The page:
Self-assessment can be a tricky exercise.

On the one hand, we need to be fearlessly honest. Deflecting blame and finger-pointing may be instinctive (who likes to shoulder blame?) but it doesn't get us anywhere.

I need to face my own inadequacies and mistakes, learn from them, and evolve into a better person.

But what about the flip side? What if I'm so bent on being honest that I consistently find fault in my own actions? What if I find myself claiming too much "credit" for collective miscalculations and blunders? What if I start defining myself by my own downside?

In a strange way, being hard on yourself can make you feel good. You can get a virtue-thrill from being so "honest," even when you're not being accurate.

In a strange way, being hard on yourself can make you feel goodBut that's not the authentic – truly honest – path. An honest self-assessment will have me rising above my emotional tendencies – neither ducking blame nor grabbing it – to assess myself objectively (as objective as one can be about oneself). If I try to stand apart from my emotions, and view myself dispassionately, I'll probably find a mixed-bag personality: there will be elements which I want to fix, and other elements which I need to continue exercising and expanding.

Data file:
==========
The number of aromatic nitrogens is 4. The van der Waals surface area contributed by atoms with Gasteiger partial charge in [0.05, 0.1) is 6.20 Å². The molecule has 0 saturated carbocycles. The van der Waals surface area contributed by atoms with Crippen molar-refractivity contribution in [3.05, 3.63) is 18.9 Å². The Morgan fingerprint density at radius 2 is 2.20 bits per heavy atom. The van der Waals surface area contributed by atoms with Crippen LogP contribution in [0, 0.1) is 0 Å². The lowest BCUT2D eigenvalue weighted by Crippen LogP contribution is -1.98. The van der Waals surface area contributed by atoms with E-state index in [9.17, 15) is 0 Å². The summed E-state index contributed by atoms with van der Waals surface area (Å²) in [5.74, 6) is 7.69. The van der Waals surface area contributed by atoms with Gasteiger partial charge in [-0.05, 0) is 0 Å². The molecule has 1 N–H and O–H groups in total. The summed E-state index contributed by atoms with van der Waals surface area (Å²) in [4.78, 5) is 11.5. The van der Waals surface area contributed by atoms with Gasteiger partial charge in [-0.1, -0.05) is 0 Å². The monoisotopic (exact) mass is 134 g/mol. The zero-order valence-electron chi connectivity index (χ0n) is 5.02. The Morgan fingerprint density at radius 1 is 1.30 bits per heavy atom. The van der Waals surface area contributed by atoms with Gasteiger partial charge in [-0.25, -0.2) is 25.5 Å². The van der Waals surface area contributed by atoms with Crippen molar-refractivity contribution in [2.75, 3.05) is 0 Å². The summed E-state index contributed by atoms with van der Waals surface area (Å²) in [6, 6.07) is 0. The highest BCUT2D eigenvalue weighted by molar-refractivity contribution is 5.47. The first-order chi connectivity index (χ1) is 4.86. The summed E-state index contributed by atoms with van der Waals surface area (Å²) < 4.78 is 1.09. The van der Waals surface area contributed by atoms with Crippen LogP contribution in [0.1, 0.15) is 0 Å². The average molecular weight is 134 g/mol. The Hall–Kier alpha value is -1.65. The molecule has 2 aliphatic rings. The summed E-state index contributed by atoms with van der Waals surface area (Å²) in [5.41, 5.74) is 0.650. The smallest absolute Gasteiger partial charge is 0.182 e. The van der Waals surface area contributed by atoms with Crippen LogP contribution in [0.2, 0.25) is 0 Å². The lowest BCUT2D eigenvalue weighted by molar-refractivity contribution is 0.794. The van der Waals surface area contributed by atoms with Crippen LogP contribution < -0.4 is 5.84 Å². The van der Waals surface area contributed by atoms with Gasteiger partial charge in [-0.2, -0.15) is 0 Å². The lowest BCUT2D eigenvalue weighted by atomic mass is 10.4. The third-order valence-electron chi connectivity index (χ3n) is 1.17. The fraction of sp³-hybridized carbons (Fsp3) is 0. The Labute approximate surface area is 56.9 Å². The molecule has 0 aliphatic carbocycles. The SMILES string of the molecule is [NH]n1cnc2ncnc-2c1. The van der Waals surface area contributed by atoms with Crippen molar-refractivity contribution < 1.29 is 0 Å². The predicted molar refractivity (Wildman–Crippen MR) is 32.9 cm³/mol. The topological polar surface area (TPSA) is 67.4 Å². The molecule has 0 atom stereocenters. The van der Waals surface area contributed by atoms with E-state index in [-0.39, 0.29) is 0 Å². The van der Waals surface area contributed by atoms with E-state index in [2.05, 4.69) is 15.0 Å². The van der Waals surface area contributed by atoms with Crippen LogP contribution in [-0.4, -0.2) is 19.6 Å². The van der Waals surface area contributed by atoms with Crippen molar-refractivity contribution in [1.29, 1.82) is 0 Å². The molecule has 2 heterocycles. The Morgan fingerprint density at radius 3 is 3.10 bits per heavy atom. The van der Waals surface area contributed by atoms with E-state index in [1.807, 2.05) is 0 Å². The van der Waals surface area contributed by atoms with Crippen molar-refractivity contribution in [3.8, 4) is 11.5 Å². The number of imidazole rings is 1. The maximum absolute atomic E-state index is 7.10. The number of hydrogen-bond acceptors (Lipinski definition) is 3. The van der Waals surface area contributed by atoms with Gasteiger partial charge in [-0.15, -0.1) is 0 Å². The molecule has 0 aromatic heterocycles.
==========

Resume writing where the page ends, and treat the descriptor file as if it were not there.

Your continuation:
I assume that I'll find both of those elements because I'm human, and we're all a mixed bag.

I'm describing a level of internal freedom: the freedom to honestly assess oneself without being sidetracked by one's emotions.

And now is an especially pertinent time to focus on internal freedom, because it's the Passover season.

Passover isn't only about our past.

Our ancestors' story needs to be our story. So Passover is a time of freedom for the human spirit, a season in which we can all transcend our individual "Egypts."

Life is full of Egypts, i.e., forces that constrict us, impeding our souls' healthy expression.

These Egypts are often internal and self-imposed; and they take many forms: fears, anxieties, perceptions, etc.

A person's self-image can be an Egypt, since a counter-productive self-perception can really get in the way of a meaningful life.

Where can we turn for our personal liberation?

To matzah.

Why matzah? matzah is made of flour and water, but it must be prepared and baked quickly, before it can rise. Once it rises, it becomes chametz (leavened) and unfit for Passover.

Don't let your impulses, even your "virtuous" ones, run the showSo matzah is the simple flat bread, while chametz is bloated. Matzah is humility, the surrender to honesty; chametz is undisciplined emotional expansion and impulse.

Passover and the matzah teach us an important lesson in personal freedom: Don't let your impulses, even your "virtuous," high-minded ones, run the show.

With humility, you should find the freedom to see – and like – yourself honestly.

Another reason for Passover joy.